Improving Food Yield in Africa

by Tyler Dean

According to an article in Appropriate Technology in 2014, climate change is predicted to increase the number of malnourished people in Sub-Saharan Africa by nearly forty percent by 2050, from the current 22 million, to 355 million. In East and Central Africa, suitable areas for growing beans could decline up to eighty percent, while areas suitable for growing bananas could decline twenty-five percent. In aggregate, climate change will severely lower crop yields by adversely affecting the length of the growing season and rainfall. It is crucial for African farmers to switch to “climate- smart agriculture”(CSA). CSA will increase resilience by allowing farmers to adapt to climate change and reduce their greenhouse gas emissions. The government has implemented monitored subsidy programs, consultants and aggregators in order to improve production and instill confidence in Africa’s farmers. Farmers have been taught to utilize smarter farming and to pool their resources in order to increase efficiency, lower green house gas emissions and bring down costs. Currently, many have turned to innovations that mitigate the effects of climate change. These include improving soil health, fertilizer quality, seed systems, water management and mechanization. These activities have improved and will continue to improve the socioeconomic statuses and health conditions in Africa. In time they will help Africa avoid the complications of inevitable climate change, while lowering the global green house gas emissions.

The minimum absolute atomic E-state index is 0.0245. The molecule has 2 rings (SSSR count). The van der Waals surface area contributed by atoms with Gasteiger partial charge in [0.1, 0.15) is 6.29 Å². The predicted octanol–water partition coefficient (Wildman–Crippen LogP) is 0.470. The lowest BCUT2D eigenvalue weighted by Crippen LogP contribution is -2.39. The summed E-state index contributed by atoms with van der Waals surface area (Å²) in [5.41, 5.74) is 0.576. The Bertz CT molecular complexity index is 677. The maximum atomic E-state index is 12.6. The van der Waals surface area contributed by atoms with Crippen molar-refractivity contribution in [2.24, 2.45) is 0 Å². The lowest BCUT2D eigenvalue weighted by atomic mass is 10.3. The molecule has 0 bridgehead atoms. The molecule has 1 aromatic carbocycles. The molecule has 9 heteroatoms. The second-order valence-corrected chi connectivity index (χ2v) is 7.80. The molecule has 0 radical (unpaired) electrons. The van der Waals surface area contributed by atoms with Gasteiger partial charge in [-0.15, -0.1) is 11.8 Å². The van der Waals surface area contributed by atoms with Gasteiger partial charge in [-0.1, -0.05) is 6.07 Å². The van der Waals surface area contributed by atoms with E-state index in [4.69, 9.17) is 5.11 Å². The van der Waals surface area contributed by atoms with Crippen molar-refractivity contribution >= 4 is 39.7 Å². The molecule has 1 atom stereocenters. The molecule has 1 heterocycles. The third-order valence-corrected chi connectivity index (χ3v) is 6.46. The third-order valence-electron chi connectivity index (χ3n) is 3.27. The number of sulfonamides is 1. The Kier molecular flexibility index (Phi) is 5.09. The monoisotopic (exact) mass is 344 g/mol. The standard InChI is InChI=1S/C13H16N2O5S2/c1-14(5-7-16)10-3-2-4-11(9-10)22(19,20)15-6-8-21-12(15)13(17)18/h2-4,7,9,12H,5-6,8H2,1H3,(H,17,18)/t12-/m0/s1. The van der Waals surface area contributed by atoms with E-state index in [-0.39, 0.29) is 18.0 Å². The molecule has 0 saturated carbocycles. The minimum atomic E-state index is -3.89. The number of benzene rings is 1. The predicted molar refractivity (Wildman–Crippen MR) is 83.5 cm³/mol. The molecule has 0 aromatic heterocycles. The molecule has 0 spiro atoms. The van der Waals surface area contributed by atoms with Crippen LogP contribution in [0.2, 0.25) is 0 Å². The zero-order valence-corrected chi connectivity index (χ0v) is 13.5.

Anonymous. 2014. ‘Climate-smart’ approaches to increase Africa’s food production. Appropriate Technology 41. 25-28.




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